What do you do when you get your once-a-month gas or electricity bill in the mail? If you're like most people, you just glance at what's due, tear off the stub and write a check. Next time, try checking through all of the charges. Reading and understanding your utility bill could save you money if there's any superfluous charges or an unusual rate hike.
If you spend the time to read your bill, you'll better understand exactly what you’re paying for and use that knowledge to save energy and reduce costs.
- Electric bills are pretty straightforward, especially when compared to gas utility bills. If you need help de-coding any strange terminology, look for a key on your statement or call your electric provider's customer service line.
- Your bills should have two readings: A current usage reading and a previous reading, both in kilowatts. A utility employee comes out to read your electric meter to figure out how much you've used and that's how they know how much to charge you.
- You get charged a set amount per kilowatt of energy used each month on your electric bill, so if your usage has remained around the same from the previous month, your monies due should stay steady also. Read through the taxes and extra charges that are itemized on your bill and compare them to the month before. Call your electric provider if anything unusual has changed.
- Look specifically for charges you can easily avoid—they might be in the itemized charges or mentioned elsewhere on the statement—such as a small monthly fee for paper billing or for paying online.
- Gas usage is sometimes notated in the amount of energy used and sometimes as a volume of gas. You'll probably see one of these abbreviations: Therm or thm (thermal unit), BTU (British thermal unit), CCF (100 cubit feet) or MCF (1000 cubit feet).
- Unlike electric companies which generate the power they supply to you, gas companies usually buy natural gas from a third-party supplier. The price changes from month-to-month much like the petrol you get from the corner station. A lot of the strange terms and costs on your bill are usually designed to account for these fluctuating prices.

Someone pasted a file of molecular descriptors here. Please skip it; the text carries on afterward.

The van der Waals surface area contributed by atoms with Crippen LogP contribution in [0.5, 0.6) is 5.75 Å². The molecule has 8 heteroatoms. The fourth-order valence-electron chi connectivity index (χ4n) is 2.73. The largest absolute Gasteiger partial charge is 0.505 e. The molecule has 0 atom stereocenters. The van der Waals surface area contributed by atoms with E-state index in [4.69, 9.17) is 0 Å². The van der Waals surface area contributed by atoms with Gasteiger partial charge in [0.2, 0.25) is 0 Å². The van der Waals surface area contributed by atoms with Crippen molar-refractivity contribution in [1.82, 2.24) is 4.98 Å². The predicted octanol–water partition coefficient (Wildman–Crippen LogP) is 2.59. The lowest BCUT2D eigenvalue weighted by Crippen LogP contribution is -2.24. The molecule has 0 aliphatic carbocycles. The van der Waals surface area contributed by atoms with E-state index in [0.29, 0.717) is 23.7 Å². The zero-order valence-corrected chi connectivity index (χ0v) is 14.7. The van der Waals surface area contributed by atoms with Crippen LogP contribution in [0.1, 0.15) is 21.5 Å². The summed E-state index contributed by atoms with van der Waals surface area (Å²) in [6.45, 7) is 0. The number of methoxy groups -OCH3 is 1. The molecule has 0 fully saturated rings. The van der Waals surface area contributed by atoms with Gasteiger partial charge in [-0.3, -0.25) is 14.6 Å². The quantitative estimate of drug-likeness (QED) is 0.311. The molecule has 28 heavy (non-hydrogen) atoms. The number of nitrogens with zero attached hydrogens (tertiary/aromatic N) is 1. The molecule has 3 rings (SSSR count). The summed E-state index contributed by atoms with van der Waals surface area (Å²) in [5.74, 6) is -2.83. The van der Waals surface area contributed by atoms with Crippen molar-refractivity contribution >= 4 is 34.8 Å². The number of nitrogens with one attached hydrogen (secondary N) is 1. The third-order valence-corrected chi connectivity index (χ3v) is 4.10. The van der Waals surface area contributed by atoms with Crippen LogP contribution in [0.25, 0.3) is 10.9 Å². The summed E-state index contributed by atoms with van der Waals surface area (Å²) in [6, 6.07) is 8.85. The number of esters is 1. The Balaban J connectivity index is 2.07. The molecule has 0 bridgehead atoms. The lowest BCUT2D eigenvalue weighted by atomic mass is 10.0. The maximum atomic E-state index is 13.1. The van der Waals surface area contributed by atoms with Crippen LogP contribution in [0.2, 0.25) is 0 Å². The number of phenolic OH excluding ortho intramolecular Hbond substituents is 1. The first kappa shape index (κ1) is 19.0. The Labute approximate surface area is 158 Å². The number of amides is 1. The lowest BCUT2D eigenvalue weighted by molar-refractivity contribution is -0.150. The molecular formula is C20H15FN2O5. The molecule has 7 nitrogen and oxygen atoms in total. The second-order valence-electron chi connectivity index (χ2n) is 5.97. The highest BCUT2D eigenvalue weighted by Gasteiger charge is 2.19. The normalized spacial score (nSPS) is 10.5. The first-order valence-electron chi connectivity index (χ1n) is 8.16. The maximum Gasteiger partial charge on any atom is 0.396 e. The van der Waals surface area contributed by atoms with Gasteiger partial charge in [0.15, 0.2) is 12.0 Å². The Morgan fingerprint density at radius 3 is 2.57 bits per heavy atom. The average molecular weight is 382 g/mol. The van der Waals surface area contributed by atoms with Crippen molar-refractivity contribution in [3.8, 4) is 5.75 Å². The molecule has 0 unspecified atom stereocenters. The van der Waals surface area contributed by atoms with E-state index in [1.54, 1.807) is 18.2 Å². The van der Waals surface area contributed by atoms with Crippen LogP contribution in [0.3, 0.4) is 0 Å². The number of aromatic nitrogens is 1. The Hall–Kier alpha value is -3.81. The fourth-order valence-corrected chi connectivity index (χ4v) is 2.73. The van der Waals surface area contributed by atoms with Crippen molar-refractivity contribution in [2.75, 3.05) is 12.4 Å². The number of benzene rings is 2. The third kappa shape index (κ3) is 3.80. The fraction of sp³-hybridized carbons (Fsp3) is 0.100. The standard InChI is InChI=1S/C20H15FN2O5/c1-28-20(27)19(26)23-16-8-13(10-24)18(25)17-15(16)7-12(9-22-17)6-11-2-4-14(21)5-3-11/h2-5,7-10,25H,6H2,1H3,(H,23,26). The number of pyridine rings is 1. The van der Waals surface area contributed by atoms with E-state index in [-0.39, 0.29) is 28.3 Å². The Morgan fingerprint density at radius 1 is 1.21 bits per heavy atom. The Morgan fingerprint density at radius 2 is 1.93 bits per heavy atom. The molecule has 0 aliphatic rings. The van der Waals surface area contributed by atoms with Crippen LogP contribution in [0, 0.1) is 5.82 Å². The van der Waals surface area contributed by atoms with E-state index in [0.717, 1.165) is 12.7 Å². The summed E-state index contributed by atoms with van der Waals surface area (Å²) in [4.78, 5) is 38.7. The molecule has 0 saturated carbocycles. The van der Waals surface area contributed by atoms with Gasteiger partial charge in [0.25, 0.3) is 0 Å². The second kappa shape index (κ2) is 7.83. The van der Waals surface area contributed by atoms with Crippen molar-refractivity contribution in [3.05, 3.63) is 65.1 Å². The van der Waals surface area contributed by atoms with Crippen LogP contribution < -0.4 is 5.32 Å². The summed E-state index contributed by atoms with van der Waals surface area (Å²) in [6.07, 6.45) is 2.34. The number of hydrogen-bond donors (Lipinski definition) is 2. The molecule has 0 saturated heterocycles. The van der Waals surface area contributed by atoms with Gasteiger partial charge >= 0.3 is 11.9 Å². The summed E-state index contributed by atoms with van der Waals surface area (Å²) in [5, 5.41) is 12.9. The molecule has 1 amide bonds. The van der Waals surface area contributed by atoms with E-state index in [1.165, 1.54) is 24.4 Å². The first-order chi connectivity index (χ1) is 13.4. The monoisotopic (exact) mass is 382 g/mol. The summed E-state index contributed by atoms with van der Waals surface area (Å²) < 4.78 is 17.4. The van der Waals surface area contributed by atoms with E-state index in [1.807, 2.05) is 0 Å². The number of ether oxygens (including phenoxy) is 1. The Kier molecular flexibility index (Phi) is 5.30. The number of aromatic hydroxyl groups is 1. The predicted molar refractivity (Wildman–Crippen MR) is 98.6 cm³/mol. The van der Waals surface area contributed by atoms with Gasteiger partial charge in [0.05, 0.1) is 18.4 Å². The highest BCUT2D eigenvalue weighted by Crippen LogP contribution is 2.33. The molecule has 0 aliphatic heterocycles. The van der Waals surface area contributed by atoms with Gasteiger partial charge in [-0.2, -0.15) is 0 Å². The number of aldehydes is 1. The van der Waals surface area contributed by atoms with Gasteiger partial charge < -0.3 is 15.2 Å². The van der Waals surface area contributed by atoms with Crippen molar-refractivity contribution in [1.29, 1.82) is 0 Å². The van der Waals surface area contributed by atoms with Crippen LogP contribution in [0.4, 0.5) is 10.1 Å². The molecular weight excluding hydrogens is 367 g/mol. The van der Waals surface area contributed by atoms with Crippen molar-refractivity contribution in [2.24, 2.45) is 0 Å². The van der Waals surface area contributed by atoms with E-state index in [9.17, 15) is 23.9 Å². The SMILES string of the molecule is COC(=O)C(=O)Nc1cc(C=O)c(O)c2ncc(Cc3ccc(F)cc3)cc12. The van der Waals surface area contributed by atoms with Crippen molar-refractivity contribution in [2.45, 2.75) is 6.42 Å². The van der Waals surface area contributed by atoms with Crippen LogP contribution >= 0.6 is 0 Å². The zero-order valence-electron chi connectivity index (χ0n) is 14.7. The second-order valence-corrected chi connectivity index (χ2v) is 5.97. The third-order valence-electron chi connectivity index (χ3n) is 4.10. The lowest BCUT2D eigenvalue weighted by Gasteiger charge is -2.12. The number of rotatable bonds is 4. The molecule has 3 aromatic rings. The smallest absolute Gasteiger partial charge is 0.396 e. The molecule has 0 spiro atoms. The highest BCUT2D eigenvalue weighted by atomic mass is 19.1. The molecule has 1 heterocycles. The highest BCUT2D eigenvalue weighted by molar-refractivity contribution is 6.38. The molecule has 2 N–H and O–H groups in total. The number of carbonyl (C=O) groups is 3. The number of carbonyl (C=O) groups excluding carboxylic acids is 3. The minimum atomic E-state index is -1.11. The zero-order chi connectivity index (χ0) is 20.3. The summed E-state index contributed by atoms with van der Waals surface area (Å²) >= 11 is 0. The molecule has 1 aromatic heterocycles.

- Some gas companies charge their customers a changing rate for their energy based purely on the cost of the gas supplied to the company. It's usually listed as a "procurement charge" or "commodity charge." Gas companies don't usually mark up this charge and provide gas to you at or near cost. Other gas companies decide to charge an average price throughout the year to keep things simple. If you're curious about your utility company's practices, give them a call.
- A "gas cost adjustment" means that the company was wrong estimating what the cost of gas was going to be that month. Since your gas company also gets a bill from their natural gas provider for the gas you and your neighbors used, you might see a charge or a credit on a subsequent bill to cover the actual cost of gas.
- Depending on your area, you may see an "amount over baseline" charge. The baseline allowance refers to the amount of energy you'll probably use to meet your basic needs, and is sometimes mandated by state law. Gas consumed under the allowance is billed at the lowest rates. But if you ever go over the baseline, you'll see a higher rate resulting in the "amount over baseline" charge.
- Again, if you're trying to save money, look out for any avoidable costs like charges for paper billing. These are the easiest to cut out and trim your budget.
(Images: Flickr user ssteacher under license from Creative Commons, Flickr user splorp under license from Creative Commons)